People now feel less disposed to go to the US or Britain for treatment. Enjoying a good reputation abroad as well as at home, the German healthcare service has drawn attention to its efficient and streamlined hospitals whose economics were more favourable than most of their counterparts in the west. Operation costs and convalescence were relatively cheaper than elsewhere in Europe or the UK, it seems.

Overall costs are up to 40 per cent higher in Britain and up to 70 to 100 per cent in the US. In the German healthcare system, an artificial knee could cost some 9000euro, but the same operation in the United States can cost twice as much, sources suggest.

The German publicity bandwagon is also gearing up for what seems like a "healthy challenge". The German states have begun doing their bit as well. Bavaria, for instance, is known to publish a glossy brochure titled "Bayern Medizin" in five languages - English, Spanish, Arabic, Russian and Swedish.

With costs of running German hospitals rising steeply and with German insurers paring down the kind of medical services that can be reimbursed for its citizens, medical tourism seems a golden opportunity to help offset the costs. And the German government has chipped in with some help by giving them leeway with respect to the scale of fees chargeable. "It helps the hospitals to pay off some of their debts", says a spokesperson for the Association of German Hospitals.

Official estimates have it that medical tourists from the Middle East spend an average of 30,000 euro, not an inconsiderable sum by any standards.

So the marketing tools are at work. Organisations and hospitals have been streamlining their services. Service agencies have been sending out offers of packaged services, including transfers to and from the airport, translations of medical reports and one-window clearance of medical applications. What is more, the marketing buzz is that entire branches of the medical industry have begun specialising in treatment of customers from the Middle East.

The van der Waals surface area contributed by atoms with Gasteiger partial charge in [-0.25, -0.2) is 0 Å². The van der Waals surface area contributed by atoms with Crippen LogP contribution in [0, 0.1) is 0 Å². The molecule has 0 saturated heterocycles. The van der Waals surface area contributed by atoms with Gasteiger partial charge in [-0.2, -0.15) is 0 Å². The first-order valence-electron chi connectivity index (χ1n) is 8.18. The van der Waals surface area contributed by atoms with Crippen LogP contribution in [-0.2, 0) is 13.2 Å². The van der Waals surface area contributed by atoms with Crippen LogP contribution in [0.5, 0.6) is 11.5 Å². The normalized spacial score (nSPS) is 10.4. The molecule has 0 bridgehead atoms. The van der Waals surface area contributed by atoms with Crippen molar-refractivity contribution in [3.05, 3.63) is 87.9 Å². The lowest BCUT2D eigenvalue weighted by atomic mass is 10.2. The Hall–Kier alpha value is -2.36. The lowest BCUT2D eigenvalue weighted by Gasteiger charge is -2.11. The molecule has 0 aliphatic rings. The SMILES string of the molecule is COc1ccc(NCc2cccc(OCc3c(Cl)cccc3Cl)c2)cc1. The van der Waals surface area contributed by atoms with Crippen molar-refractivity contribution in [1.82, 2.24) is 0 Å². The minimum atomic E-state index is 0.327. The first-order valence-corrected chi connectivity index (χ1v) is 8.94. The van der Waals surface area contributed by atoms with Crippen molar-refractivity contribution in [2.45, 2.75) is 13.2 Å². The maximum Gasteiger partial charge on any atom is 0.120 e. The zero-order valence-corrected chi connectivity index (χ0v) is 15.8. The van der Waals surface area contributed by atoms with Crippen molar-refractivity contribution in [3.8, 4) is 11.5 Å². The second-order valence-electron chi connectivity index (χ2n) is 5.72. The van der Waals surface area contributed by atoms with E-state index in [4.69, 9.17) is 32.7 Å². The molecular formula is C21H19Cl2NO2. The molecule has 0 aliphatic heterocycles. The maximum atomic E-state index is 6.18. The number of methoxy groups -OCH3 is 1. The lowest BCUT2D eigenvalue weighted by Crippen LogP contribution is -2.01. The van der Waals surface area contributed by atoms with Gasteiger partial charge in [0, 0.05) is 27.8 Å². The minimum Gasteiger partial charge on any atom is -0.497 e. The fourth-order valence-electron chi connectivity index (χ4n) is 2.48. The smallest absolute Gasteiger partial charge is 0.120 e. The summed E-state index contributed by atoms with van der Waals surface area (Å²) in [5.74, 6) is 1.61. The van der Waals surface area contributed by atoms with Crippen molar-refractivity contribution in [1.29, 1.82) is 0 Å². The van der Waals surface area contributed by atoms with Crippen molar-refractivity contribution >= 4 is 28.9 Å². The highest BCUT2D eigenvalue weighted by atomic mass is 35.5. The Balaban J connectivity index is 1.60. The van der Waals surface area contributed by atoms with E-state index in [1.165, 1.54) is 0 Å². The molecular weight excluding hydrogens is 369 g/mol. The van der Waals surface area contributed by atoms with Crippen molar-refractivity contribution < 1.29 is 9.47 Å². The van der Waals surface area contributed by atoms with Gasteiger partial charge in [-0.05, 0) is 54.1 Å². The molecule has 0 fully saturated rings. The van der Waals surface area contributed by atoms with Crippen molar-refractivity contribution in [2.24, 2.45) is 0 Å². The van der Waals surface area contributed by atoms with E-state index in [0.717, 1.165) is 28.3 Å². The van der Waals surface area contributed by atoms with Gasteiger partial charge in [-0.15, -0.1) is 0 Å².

However, all of this may change when the ambitious Dubai Healthcare City eventually takes shape. Planned to be overseen by Harvard Medical School, the sprawling medical campus envisages "training medical staff, directing research and providing quality control" that will likely foster US-style healthcare in a region where medical facilities for the 100 million Gulf residents presently run into some US$ 25b annually, according to local officials. The money can now be profitably spent within the region.

Tailpiece

THE consumer is king, goes the adage. But one wonders if Germany is an exception if the latest ruling by the country's highest court is anything to go by. A case has been brought by the Kaufhof chain of department stores against laws that prohibit stores from being open after 8pm and on Sundays, maintaining that retailers faced unfair competition because of the exemption enjoyed by filling stations, airports, train stations and other places frequented by tourists. The court has ruled that a law regulating shopping hours was constitutional but has added that the federal government could give Germany's states the power to overhaul store-opening hours. The trade unions are celebrating! Well, some things never change.